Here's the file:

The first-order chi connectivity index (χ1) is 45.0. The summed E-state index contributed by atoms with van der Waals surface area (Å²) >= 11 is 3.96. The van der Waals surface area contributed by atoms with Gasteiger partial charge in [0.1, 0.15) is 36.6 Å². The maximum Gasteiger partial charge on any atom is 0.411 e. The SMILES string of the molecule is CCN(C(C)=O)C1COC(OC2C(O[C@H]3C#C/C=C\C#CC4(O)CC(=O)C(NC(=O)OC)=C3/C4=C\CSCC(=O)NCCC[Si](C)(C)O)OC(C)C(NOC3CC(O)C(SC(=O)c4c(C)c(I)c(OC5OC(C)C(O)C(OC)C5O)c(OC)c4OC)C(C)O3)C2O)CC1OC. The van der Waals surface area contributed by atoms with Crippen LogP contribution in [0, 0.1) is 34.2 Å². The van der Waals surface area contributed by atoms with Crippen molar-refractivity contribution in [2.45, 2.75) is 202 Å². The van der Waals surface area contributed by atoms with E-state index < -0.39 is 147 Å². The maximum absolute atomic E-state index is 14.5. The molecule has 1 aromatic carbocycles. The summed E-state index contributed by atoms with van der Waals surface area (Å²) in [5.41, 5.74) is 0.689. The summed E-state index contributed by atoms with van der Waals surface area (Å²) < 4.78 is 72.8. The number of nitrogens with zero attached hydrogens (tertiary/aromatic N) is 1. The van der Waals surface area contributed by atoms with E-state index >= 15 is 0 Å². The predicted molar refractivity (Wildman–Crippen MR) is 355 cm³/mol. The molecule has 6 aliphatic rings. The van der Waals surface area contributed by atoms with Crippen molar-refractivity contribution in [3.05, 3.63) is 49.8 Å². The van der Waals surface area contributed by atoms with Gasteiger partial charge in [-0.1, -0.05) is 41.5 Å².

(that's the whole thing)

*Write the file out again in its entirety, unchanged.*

The first-order chi connectivity index (χ1) is 45.0. The summed E-state index contributed by atoms with van der Waals surface area (Å²) >= 11 is 3.96. The van der Waals surface area contributed by atoms with Gasteiger partial charge in [0.1, 0.15) is 36.6 Å². The maximum Gasteiger partial charge on any atom is 0.411 e. The SMILES string of the molecule is CCN(C(C)=O)C1COC(OC2C(O[C@H]3C#C/C=C\C#CC4(O)CC(=O)C(NC(=O)OC)=C3/C4=C\CSCC(=O)NCCC[Si](C)(C)O)OC(C)C(NOC3CC(O)C(SC(=O)c4c(C)c(I)c(OC5OC(C)C(O)C(OC)C5O)c(OC)c4OC)C(C)O3)C2O)CC1OC. The van der Waals surface area contributed by atoms with Crippen LogP contribution in [0, 0.1) is 34.2 Å². The van der Waals surface area contributed by atoms with Crippen molar-refractivity contribution in [2.45, 2.75) is 202 Å². The van der Waals surface area contributed by atoms with E-state index < -0.39 is 147 Å². The maximum absolute atomic E-state index is 14.5. The molecule has 1 aromatic carbocycles. The summed E-state index contributed by atoms with van der Waals surface area (Å²) in [5.41, 5.74) is 0.689. The summed E-state index contributed by atoms with van der Waals surface area (Å²) < 4.78 is 72.8. The number of nitrogens with zero attached hydrogens (tertiary/aromatic N) is 1. The van der Waals surface area contributed by atoms with E-state index >= 15 is 0 Å². The predicted molar refractivity (Wildman–Crippen MR) is 355 cm³/mol. The molecule has 6 aliphatic rings. The van der Waals surface area contributed by atoms with Crippen molar-refractivity contribution in [3.05, 3.63) is 49.8 Å². The van der Waals surface area contributed by atoms with Gasteiger partial charge in [-0.1, -0.05) is 41.5 Å².